George Hartzog: Parks Chief, Dies at 88

Historians in the News

George B. Hartzog Jr., whose political skills as director of the National Park Service in the 1960s and early ’70s led to the addition of nearly 50 million acres to the park system, more than doubling its size, died on June 27 in Arlington, Va. He was 88 and lived in McLean, Va.

The cause was kidney disease, his wife, Helen, said.

In his nine years as parks director, Mr. Hartzog was attuned to President Lyndon B. Johnson’s Great Society aspirations and the environmental advocacy of Stewart L. Udall, then secretary of the interior. But Mr. Hartzog ruffled feathers during President Richard M. Nixon’s administration, and was fired when a Nixon friend was slighted by a parks official.

During his tenure Mr. Hartzog oversaw the acquisition of 72 sites, amounting to 2.7 million acres. The list went beyond national parks to include recreation areas, seashores, river ways and historical monuments.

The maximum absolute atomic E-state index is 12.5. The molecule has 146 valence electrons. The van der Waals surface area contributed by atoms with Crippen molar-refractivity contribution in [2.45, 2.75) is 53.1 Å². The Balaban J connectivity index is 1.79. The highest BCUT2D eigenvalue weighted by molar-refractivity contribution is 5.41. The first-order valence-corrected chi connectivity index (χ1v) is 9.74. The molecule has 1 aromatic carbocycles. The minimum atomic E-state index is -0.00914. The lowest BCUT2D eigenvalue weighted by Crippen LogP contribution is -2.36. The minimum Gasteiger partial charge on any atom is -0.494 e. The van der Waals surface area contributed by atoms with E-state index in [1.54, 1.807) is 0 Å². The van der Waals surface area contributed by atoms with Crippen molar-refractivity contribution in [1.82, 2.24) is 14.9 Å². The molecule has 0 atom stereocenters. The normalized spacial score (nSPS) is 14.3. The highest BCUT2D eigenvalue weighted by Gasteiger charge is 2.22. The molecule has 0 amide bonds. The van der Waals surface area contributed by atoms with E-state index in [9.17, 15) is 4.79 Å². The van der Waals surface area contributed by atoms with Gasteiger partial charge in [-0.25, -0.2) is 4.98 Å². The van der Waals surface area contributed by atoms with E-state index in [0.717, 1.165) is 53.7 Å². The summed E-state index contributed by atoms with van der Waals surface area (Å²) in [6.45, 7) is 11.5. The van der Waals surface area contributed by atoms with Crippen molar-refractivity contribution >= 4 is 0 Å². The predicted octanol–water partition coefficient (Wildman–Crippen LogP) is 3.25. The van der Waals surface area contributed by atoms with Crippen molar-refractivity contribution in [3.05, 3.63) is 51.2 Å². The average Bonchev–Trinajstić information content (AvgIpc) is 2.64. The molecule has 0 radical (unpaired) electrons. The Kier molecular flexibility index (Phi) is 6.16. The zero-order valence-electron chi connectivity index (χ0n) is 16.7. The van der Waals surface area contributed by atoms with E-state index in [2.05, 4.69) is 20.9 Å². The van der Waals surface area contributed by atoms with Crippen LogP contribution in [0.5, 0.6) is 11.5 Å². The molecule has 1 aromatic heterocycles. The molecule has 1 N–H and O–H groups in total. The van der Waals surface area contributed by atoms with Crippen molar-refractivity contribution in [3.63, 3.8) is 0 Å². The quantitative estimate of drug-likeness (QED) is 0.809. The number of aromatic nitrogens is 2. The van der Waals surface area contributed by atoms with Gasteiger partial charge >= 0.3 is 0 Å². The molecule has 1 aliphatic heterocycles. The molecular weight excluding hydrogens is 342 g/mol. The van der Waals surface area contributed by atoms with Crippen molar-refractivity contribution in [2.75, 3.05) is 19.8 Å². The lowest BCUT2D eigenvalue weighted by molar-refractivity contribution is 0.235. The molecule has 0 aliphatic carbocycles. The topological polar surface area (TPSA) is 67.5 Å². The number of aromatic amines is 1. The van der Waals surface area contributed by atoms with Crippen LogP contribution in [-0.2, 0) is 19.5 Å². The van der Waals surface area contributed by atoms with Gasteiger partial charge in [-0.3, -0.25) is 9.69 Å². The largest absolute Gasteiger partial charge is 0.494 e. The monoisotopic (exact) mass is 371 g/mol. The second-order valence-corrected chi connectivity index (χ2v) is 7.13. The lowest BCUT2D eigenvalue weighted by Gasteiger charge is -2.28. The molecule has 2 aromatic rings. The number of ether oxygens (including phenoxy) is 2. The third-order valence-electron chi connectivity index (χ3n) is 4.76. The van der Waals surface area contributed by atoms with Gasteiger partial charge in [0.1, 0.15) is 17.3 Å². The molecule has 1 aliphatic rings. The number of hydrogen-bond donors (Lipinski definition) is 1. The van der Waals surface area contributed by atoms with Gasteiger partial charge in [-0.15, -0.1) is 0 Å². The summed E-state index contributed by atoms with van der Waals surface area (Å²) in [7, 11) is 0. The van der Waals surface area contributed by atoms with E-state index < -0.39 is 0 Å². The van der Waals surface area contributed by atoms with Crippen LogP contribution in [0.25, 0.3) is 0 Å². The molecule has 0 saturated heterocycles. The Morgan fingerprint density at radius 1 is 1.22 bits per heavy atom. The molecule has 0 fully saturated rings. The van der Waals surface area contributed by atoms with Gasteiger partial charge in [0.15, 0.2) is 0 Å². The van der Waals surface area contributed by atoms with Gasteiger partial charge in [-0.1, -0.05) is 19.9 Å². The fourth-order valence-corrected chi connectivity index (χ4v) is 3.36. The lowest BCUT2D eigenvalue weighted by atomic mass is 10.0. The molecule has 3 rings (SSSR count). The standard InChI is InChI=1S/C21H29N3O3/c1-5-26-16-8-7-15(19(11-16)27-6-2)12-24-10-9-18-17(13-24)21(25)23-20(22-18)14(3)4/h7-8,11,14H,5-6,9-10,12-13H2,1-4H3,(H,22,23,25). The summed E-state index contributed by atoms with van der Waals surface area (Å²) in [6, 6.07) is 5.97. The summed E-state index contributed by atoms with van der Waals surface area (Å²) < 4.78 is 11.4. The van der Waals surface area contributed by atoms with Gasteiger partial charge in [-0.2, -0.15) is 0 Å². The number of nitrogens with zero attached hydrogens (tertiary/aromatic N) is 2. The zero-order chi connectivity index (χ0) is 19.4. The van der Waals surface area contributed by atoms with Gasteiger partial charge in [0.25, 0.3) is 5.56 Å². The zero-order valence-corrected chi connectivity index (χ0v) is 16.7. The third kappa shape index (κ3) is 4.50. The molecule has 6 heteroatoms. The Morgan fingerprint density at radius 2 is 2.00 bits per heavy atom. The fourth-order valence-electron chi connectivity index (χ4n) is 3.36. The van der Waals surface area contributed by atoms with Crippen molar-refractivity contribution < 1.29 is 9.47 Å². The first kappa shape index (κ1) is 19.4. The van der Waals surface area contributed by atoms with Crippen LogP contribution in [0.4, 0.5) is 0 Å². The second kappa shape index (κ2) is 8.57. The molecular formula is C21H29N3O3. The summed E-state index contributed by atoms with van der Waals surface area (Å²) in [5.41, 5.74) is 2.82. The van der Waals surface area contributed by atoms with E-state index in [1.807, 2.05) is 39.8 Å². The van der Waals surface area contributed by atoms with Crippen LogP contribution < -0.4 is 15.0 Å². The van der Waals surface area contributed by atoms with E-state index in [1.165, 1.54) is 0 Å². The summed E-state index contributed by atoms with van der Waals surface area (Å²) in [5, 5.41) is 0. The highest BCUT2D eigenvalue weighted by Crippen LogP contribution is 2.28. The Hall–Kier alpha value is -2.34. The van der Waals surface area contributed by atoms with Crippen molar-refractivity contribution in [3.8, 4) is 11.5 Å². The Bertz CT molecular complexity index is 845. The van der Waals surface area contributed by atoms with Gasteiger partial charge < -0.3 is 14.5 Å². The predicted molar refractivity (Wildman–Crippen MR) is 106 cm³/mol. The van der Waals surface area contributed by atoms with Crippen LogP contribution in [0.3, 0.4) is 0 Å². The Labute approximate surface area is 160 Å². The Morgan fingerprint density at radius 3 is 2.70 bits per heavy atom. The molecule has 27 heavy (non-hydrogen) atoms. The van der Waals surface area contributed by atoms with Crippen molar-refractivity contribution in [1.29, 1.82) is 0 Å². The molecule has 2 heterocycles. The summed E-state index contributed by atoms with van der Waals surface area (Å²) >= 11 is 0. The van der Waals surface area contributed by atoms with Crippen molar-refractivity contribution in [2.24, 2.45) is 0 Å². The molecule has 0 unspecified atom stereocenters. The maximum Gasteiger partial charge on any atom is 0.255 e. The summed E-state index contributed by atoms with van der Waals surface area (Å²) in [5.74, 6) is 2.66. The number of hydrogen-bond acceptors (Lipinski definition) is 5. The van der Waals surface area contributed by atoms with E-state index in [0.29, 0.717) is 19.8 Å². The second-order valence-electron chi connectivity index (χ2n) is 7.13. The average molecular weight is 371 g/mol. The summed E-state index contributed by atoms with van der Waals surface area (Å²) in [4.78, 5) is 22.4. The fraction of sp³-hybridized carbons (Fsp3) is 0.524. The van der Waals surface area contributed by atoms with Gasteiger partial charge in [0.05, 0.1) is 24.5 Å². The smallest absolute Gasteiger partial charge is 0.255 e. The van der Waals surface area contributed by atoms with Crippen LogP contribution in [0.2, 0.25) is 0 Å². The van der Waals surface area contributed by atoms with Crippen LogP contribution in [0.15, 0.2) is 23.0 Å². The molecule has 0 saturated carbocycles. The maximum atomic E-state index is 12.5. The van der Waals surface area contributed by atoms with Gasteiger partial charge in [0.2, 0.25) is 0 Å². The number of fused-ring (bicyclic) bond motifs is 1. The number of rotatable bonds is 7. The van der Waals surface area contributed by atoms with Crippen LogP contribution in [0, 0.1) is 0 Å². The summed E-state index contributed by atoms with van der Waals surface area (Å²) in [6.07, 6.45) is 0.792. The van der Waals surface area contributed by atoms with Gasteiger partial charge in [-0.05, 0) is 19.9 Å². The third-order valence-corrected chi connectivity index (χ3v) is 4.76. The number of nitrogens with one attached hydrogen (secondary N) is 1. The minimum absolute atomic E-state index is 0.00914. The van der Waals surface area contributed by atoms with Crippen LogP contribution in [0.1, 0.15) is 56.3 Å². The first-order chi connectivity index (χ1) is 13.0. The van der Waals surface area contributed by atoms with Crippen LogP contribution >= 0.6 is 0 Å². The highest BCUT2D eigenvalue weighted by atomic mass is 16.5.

“He was an empire builder,” Robert M. Utley, a former Park Service historian, said in an interview on Tuesday. Besides Stephen T. Mather and Horace M. Albright, the agency’s founders, Mr. Utley added, “I judge George Hartzog the greatest director in the history of the service.”
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